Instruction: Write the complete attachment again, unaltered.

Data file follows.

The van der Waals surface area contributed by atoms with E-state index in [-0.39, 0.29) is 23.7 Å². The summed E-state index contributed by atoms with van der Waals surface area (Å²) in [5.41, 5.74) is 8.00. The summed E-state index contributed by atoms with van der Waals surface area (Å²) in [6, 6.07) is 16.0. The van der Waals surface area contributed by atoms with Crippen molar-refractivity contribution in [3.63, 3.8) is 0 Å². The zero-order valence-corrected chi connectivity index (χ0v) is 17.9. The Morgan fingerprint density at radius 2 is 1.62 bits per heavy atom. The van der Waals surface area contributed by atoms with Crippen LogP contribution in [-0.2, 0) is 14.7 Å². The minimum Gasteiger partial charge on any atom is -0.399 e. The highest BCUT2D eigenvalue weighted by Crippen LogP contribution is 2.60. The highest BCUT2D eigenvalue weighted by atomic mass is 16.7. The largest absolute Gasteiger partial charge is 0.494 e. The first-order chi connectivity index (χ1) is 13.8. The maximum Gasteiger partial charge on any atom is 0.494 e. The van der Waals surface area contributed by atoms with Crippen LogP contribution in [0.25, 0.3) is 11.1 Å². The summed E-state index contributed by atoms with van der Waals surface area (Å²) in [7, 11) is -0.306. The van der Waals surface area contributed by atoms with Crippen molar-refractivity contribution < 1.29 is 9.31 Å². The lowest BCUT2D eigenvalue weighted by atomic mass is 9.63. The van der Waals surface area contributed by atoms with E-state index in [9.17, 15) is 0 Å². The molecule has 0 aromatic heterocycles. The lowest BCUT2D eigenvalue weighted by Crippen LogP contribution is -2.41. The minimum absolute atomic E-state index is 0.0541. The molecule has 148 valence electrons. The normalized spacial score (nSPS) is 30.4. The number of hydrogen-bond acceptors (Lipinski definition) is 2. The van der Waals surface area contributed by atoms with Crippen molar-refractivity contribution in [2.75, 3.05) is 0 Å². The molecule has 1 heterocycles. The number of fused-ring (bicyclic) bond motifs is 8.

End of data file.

The van der Waals surface area contributed by atoms with E-state index in [-0.39, 0.29) is 23.7 Å². The summed E-state index contributed by atoms with van der Waals surface area (Å²) in [5.41, 5.74) is 8.00. The summed E-state index contributed by atoms with van der Waals surface area (Å²) in [6, 6.07) is 16.0. The van der Waals surface area contributed by atoms with Crippen molar-refractivity contribution in [3.63, 3.8) is 0 Å². The zero-order valence-corrected chi connectivity index (χ0v) is 17.9. The Morgan fingerprint density at radius 2 is 1.62 bits per heavy atom. The van der Waals surface area contributed by atoms with Crippen LogP contribution in [-0.2, 0) is 14.7 Å². The minimum Gasteiger partial charge on any atom is -0.399 e. The highest BCUT2D eigenvalue weighted by Crippen LogP contribution is 2.60. The highest BCUT2D eigenvalue weighted by atomic mass is 16.7. The largest absolute Gasteiger partial charge is 0.494 e. The first-order chi connectivity index (χ1) is 13.8. The maximum Gasteiger partial charge on any atom is 0.494 e. The van der Waals surface area contributed by atoms with Crippen LogP contribution in [0.25, 0.3) is 11.1 Å². The summed E-state index contributed by atoms with van der Waals surface area (Å²) in [7, 11) is -0.306. The van der Waals surface area contributed by atoms with Crippen molar-refractivity contribution < 1.29 is 9.31 Å². The lowest BCUT2D eigenvalue weighted by atomic mass is 9.63. The van der Waals surface area contributed by atoms with E-state index in [9.17, 15) is 0 Å². The molecule has 0 aromatic heterocycles. The lowest BCUT2D eigenvalue weighted by Crippen LogP contribution is -2.41. The minimum absolute atomic E-state index is 0.0541. The molecule has 148 valence electrons. The normalized spacial score (nSPS) is 30.4. The number of hydrogen-bond acceptors (Lipinski definition) is 2. The van der Waals surface area contributed by atoms with Crippen molar-refractivity contribution in [2.75, 3.05) is 0 Å². The molecule has 1 heterocycles. The number of fused-ring (bicyclic) bond motifs is 8.